Hong Kong temple tells Thai tourists to stop sticking gold leaf on prayer wheel

Photo courtesy of Sanook

There has been a call for Thai tourists to stop adhering gold leaf to an ancient prayer wheel at a temple in Hong Kong. A Thai tour guide‘s Facebook post drew attention to the unusual practice, suggesting that the temple’s authorities had said it was the work of Thai visitors.

The act of sticking gold leaf to the wheel is not a custom practiced by locals, sparking confusion among the temple staff as they were unfamiliar with the Thai tradition.

Twitter user @RedSkullxxx shared images from the said Facebook post, which showed a gold leaf stuck on the ancient prayer wheel at the Hong Kong temple. The caption indicated that the temple authorities had claimed that “Thais did it.”

Temple officials have asked for this behaviour to cease. Locals in Hong Kong do not adhere gold leaf to prayer wheels, especially those that are considered antique. However, Thai tourists bring their gold leaf to attach.

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Furthermore, before sticking the gold leaf, Thai tourists do not ask for the temple’s permission, and after the wheel, they also attach the gold leaf to the Buddha statue inside the temple. The temple has never put up signs prohibiting this action, as they never expected anyone to stick gold leaf on their ancient prayer wheel.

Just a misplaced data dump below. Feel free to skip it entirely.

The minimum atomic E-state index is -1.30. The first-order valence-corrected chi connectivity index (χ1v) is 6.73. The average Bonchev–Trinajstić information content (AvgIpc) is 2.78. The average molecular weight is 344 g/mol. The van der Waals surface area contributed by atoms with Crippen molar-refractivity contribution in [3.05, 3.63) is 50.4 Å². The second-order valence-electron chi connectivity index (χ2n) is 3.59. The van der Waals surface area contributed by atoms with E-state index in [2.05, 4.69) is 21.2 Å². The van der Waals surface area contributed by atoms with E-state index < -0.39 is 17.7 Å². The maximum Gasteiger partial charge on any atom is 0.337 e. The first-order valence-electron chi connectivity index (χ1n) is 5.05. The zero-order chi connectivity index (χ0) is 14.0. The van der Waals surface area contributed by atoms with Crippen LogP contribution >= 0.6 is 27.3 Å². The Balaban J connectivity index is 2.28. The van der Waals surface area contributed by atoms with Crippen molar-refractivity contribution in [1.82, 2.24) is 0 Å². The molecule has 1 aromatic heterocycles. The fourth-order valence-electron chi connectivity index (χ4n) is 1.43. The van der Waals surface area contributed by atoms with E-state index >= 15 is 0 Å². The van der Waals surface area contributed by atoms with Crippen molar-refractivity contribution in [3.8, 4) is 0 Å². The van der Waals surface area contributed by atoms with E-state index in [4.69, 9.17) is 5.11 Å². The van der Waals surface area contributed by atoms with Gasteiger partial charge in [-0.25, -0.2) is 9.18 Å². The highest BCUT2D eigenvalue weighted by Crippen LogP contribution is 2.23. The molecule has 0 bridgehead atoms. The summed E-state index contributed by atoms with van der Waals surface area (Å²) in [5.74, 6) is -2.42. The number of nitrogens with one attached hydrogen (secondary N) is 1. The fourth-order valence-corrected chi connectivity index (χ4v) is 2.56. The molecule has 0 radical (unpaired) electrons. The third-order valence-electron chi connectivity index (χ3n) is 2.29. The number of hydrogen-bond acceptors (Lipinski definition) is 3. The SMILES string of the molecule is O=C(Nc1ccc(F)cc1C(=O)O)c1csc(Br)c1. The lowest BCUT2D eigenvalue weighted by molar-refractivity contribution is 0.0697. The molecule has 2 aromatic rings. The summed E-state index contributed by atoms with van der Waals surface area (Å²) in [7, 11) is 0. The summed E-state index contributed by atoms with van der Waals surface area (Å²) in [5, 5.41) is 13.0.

However, upon investigation, it was found that Thai tour companies were advertising that anyone could spin the prayer wheel. If they booked a tour with their company, they could stick gold leaf on the prayer wheel for good fortune. This has raised concerns about the potential damage to the ancient artefact.

The temple’s ancient prayer wheel has become an unexpected victim of a cultural misunderstanding, with Thai tourists bringing their religious customs overseas. This situation has highlighted the need for increased cultural awareness and respect when visiting foreign countries.

“The temple’s ancient prayer wheel has become an unexpected victim of a cultural misunderstanding,” said the Thai tour guide in his Facebook post, reported Sanook.

The temple in question is yet to release an official statement. However, the incident serves as a reminder for tourists to respect local customs and to ensure that their actions do not harm historical artefacts.

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Puntid Tantivangphaisal

Originally from Hong Kong, Puntid moved to Bangkok in 2020 to pursue further studies in translation. She holds a Bachelor's degree in Comparative Literature from the University of Hong Kong. Puntid spent 8 years living in Manchester, UK. Before joining The Thaiger, Puntid has been a freelance translator for 2 years. In her free time, she enjoys swimming and listening to music, as well as writing short fiction and poetry.

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